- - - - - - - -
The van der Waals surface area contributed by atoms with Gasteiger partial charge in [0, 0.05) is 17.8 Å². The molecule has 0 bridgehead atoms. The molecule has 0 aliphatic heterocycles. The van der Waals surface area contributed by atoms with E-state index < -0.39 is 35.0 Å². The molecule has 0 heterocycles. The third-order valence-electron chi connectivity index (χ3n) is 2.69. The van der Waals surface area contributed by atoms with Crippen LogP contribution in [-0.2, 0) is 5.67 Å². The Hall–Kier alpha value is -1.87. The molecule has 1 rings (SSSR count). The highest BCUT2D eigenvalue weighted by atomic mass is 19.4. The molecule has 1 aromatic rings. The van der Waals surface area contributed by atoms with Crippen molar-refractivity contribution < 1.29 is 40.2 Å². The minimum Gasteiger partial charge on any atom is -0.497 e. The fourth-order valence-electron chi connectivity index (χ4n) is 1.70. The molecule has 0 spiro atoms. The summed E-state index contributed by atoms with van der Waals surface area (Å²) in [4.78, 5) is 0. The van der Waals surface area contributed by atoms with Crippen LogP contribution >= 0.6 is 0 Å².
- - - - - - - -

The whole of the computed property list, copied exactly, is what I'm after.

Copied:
The van der Waals surface area contributed by atoms with Gasteiger partial charge in [0, 0.05) is 17.8 Å². The molecule has 0 bridgehead atoms. The molecule has 0 aliphatic heterocycles. The van der Waals surface area contributed by atoms with E-state index < -0.39 is 35.0 Å². The molecule has 0 heterocycles. The third-order valence-electron chi connectivity index (χ3n) is 2.69. The van der Waals surface area contributed by atoms with Crippen LogP contribution in [-0.2, 0) is 5.67 Å². The Hall–Kier alpha value is -1.87. The molecule has 1 rings (SSSR count). The highest BCUT2D eigenvalue weighted by atomic mass is 19.4. The molecule has 1 aromatic rings. The van der Waals surface area contributed by atoms with Crippen molar-refractivity contribution < 1.29 is 40.2 Å². The minimum Gasteiger partial charge on any atom is -0.497 e. The fourth-order valence-electron chi connectivity index (χ4n) is 1.70. The molecule has 0 spiro atoms. The summed E-state index contributed by atoms with van der Waals surface area (Å²) in [4.78, 5) is 0. The van der Waals surface area contributed by atoms with Crippen LogP contribution >= 0.6 is 0 Å².